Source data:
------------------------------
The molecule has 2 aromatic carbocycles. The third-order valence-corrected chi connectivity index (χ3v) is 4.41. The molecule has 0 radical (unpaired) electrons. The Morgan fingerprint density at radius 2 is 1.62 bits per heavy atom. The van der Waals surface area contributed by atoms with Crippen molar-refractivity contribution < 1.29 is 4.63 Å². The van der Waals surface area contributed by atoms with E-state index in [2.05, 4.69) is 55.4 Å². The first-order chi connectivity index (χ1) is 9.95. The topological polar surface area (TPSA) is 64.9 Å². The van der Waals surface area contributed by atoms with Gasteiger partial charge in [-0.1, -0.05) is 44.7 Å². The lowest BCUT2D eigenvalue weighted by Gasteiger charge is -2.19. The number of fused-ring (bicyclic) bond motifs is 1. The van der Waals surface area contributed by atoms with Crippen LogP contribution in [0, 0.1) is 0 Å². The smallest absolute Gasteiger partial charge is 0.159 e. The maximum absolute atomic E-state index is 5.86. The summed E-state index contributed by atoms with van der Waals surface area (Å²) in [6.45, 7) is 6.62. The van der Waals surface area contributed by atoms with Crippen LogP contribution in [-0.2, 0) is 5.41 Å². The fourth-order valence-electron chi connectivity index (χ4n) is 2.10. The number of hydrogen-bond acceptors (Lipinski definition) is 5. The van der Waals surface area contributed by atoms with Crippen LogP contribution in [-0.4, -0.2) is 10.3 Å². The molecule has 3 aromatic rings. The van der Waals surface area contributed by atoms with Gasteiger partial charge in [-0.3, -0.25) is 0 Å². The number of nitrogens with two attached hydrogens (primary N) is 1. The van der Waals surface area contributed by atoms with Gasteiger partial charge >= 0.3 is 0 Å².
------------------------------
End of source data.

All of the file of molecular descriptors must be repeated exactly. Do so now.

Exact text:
The molecule has 2 aromatic carbocycles. The third-order valence-corrected chi connectivity index (χ3v) is 4.41. The molecule has 0 radical (unpaired) electrons. The Morgan fingerprint density at radius 2 is 1.62 bits per heavy atom. The van der Waals surface area contributed by atoms with Crippen molar-refractivity contribution < 1.29 is 4.63 Å². The van der Waals surface area contributed by atoms with E-state index in [2.05, 4.69) is 55.4 Å². The first-order chi connectivity index (χ1) is 9.95. The topological polar surface area (TPSA) is 64.9 Å². The van der Waals surface area contributed by atoms with Gasteiger partial charge in [-0.1, -0.05) is 44.7 Å². The lowest BCUT2D eigenvalue weighted by Gasteiger charge is -2.19. The number of fused-ring (bicyclic) bond motifs is 1. The van der Waals surface area contributed by atoms with Crippen LogP contribution in [0, 0.1) is 0 Å². The smallest absolute Gasteiger partial charge is 0.159 e. The maximum absolute atomic E-state index is 5.86. The summed E-state index contributed by atoms with van der Waals surface area (Å²) in [6.45, 7) is 6.62. The van der Waals surface area contributed by atoms with Crippen LogP contribution in [-0.2, 0) is 5.41 Å². The fourth-order valence-electron chi connectivity index (χ4n) is 2.10. The number of hydrogen-bond acceptors (Lipinski definition) is 5. The van der Waals surface area contributed by atoms with Crippen LogP contribution in [-0.4, -0.2) is 10.3 Å². The molecule has 3 aromatic rings. The van der Waals surface area contributed by atoms with Gasteiger partial charge in [-0.3, -0.25) is 0 Å². The number of nitrogens with two attached hydrogens (primary N) is 1. The van der Waals surface area contributed by atoms with Gasteiger partial charge >= 0.3 is 0 Å².